My Heroes have always been Cowboys
– Waylon Jennings
Tom Mix Died Here
Tom Mix was the greatest of the silent-era movie cowboys, and a cowboy in real-life as well. He reportedly could knock a button off of a shirt with a rifle shot, and jump a horse into a railroad box car. He was married seven times to six different women. (MFW: Don’t try this at home folks. This is only for REAL Cowboys.)
But Tom was 60 years old on October 12, 1940, and behind the wheel of a V8 convertible, not in a saddle, when he decided to race north across the Arizona desert to visit his son-in-law. No one knows how fast he was going when he saw the road repair crew, but some say that he was standing straight up on the brakes, trying to stop, when his car flew into the washed-out gully. Tom’s aluminum suitcase was thrown out of the back seat and into the back of Tom’s head (He was wearing his trademark 10-gallon white Stetson at the time). Mix emerged apparently unscathed from the car — which was not badly damaged — took one step, and crumpled, dead of a broken neck.
The gully was renamed Tom Mix Wash as a makeshift memorial. Seven years later the Pinal County Historical Society erected a monument at the remote site. It’s a mortared, cobblestone pile topped with a two-foot-tall black iron silhouette of a saddled but riderless horse, its head bowed. The horse has several holes in it. At first you may think it’s rust — but then you remember that you’re in a desert, and there is no rust, and the holes are in fact bullet holes.
The monument was restored in 1990 when the horse, which had been stolen ten years earlier, was returned and had its first batch of bullet holes repaired. In the early 21st century a single, sheltered picnic bench was built just behind the monument, for those who want to eat lunch in the middle of a desert where Tom Mix died.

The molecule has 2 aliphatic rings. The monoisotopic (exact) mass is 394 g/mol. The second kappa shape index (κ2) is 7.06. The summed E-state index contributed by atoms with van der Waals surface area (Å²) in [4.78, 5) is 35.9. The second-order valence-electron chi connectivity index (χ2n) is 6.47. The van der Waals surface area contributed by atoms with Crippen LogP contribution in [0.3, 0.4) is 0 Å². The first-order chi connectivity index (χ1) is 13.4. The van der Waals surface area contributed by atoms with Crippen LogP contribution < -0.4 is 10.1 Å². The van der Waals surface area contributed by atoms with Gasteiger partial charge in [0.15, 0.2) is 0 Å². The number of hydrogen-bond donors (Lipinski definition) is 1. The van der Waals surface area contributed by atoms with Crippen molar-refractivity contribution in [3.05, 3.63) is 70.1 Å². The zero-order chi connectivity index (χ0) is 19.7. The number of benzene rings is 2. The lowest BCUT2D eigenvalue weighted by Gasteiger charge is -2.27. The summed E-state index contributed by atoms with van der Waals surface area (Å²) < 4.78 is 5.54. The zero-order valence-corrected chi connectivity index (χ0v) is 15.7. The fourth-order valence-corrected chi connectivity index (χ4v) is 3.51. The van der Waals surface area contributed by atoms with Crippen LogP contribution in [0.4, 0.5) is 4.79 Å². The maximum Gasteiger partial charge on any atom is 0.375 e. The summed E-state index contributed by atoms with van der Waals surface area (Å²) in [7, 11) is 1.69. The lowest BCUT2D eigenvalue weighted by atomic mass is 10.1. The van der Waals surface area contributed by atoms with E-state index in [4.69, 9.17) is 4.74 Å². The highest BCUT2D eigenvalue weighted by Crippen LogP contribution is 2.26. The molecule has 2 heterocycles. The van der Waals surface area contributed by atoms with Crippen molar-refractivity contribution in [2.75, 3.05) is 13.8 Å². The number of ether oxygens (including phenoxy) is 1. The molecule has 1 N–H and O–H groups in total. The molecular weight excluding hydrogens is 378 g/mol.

I didn’t just randomly pick this Tom Mix image for my Blog Icon.
I genuinely admire Mix as a real Cowboy who became a Film Star.
He really was an amazing character who did many of his own stunts.
The were a few Western Stars in those days – the 20’s –
who were genuine Cowboys.
This kind of Casting stopped after a while – possibly the reason being demonstrated by this famous quote from the
Great Western Film Director John Ford:
It is easier to get an actor to be a cowboy
than to get a cowboy to be an actor.
– John Ford
Yet later on we still found a few Cowboys that became BIG Stars:
Ben Johnson the 1971 Academy Award for Best Supporting Actor
and the BAFTA Award for Best Supporting Actor for the movie
The Last Picture Show.
The great irony here is that Johnson’s career was started
by John Ford who had originally hired him as a wrangler
to manage the horses for his Movies.
Also Slim Pickens who had an astounding film career
started as rodeo cowboy.
Then appeared in nearly 90 Films
and 60 TV appearances
over 40 years.